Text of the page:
• Pat beef and chicken dry with paper towels and season on both sides with salt and pepper.
  • In a large Dutch oven or stock pot (at least 5 ½ quarts), heat olive oil until just smoking. Add beef and cook, flipping occasionally, until browned on all sides, about 10 minutes total. Remove from pot and set aside. 
  • Add the chicken to the pot and cook, flipping occasionally, until browned on both sides, about 10 minutes total. Remove from pot set aside. When the chicken is cool enough to handle, remove and discard skin. Do not drain fat from pot.
  • In the Dutch oven or stock pot, reheat rendered fat over medium-high heat until shimmering. Add onions and celery, and cook until softened, about 3 to 5 minutes.
  • Stir in broth and bay leaves, scraping up any browned bits on the bottom of the pot. Add back short ribs and chicken, and bring to boil. Reduce heat to low, cover, and simmer until chicken is 175 degrees on an instant-read thermometer, about 25 to 30 minutes.
  • Remove chicken from pot. When chicken is cool enough to handle, remove and discard bones. Shred chicken into bite-sized pieces. Cover and refrigerate chicken.
  • Continue cooking the stew until the beef is tender, about 75 to 90 minutes longer. Remove beef from pot. When beef is cool enough to handle, remove and discard fat, bones, and any inedible connective tissue. 
  • Strain broth through a fine-mesh strainer, discarding solids. Allow liquid to settle, about 5 minutes, then skim off fat and return liquid to pot (expect 1-2 cups of fat; see note 3).

To make the stew:

  • To the pot with the broth, add the shredded beef, cabbage, diced tomatoes and juice, rutabaga, potato, and carrots. Reduce heat to medium and simmer until all vegetables are tender, 30 to 35 minutes. 
  • Add chicken and peas and cook until heated through, stirring occasionally. Season to taste with salt and pepper. Serve with fresh lemon wedges if desired.

Recipe Video

Notes

  1. Bone-in short ribs and chicken thighs: The bones lend a thick, luscious consistency to the homemade broth. After cooking the beef, be sure to remove any extraneous cartilage before shredding; leaving that in can make some bites too chewy to consume.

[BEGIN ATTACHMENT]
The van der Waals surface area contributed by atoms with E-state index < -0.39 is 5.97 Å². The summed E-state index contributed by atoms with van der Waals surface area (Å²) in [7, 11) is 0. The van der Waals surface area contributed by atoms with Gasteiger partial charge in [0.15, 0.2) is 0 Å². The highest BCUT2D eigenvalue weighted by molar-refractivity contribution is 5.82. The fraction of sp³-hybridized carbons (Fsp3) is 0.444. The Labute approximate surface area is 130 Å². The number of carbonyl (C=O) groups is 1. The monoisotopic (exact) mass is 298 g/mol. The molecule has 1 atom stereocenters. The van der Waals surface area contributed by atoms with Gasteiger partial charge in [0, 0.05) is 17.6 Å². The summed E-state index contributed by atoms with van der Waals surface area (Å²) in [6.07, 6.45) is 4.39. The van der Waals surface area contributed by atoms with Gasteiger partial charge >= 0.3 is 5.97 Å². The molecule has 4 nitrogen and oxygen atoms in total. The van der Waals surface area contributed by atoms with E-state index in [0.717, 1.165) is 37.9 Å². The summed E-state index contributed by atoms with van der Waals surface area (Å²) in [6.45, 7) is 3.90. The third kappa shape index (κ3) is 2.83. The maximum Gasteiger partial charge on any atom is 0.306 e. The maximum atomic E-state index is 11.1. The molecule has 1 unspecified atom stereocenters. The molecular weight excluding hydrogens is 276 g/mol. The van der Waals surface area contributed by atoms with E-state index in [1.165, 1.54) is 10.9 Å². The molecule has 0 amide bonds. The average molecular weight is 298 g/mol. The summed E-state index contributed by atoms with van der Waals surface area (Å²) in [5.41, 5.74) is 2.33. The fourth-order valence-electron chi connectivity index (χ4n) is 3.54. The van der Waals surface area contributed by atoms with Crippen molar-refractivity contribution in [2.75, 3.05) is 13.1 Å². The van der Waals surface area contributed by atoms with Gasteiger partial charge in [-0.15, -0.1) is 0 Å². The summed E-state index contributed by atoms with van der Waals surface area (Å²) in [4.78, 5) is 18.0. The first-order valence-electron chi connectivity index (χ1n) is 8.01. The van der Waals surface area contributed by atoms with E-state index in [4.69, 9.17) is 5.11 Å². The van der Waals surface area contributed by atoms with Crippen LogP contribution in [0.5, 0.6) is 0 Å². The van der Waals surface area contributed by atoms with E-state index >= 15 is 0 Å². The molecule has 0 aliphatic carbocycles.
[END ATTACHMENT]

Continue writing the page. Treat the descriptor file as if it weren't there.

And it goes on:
2. Chicken broth: You’ll need 8 cups of chicken broth, which is about 4 small cans or 2 large cartons of store-bought. If you’re really feeling ambitious, feel free to start with Homemade Chicken Broth.
  3. Rutabaga: Not a fan of this root vegetable? Leave it out and add an extra potato.
  4. Lemon wedges: These are optional, but highly recommended; squeeze on just prior to serving for a welcome burst of acidity and brightness.
  5. Yield: This recipe will make about 5 quarts (20 cups!) of stew, enough for 10 generous 2-cup servings.
  6. Storage: Store leftovers covered in the refrigerator for up to 4 days.
  7. Make ahead: The broth can be made a day or two in advance. It’s much easier to scrape excess fat off the top of the broth when it’s chilled.
  8. Freezer: Cool and package into freezer-safe containers. Label, date, and freeze for up to 3 months. Thaw overnight in the refrigerator before reheating.

Nutrition

Serving: 2cupsCalories: 457kcalCarbohydrates: 19gProtein: 35gFat: 26gSaturated Fat: 8gTrans Fat: 1gCholesterol: 143mgSodium: 847mgPotassium: 1098mgFiber: 4gSugar: 5gVitamin A: 3313IUVitamin C: 41mgCalcium: 71mgIron: 4mg
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Meggan Hill is the Executive Chef and CEO of Culinary Hill, a popular digital publication in the food space. She loves to combine her Midwestern food memories with her culinary school education to create her own delicious take on modern family fare. Millions of readers visit Culinary Hill each month for meticulously-tested recipes as well as skills and tricks for ingredient prep, cooking ahead, menu planning, and entertaining. She graduated from the University of Wisconsin-Madison and the iCUE Culinary Arts program at College of the Canyons.

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Comments

  1. 4 out of 5 Stars! A key to great Booyah is the seasoning – which is lacking with most recipes. I created my own blend of Savory Seasoning, then added two additional spices – white pepper and ?? – some things are meant to be kept secret! In order to create a traditional 24-hour Booyah, I used a whole roaster to create the broth, I then simmered Oxtail, Beef Short Ribs, and Beef shanks for 4 hours to add another layer of flavor to the broth. I reserved the water from the beef, and refrigerated it over night, then took the cold fat off the top to reveal a beautiful, gelatinous beef stock, which I then added back to the Booyah for another layer of flavor! Thanks for sharing – Booyah is now in my seasonal rotation!4 stars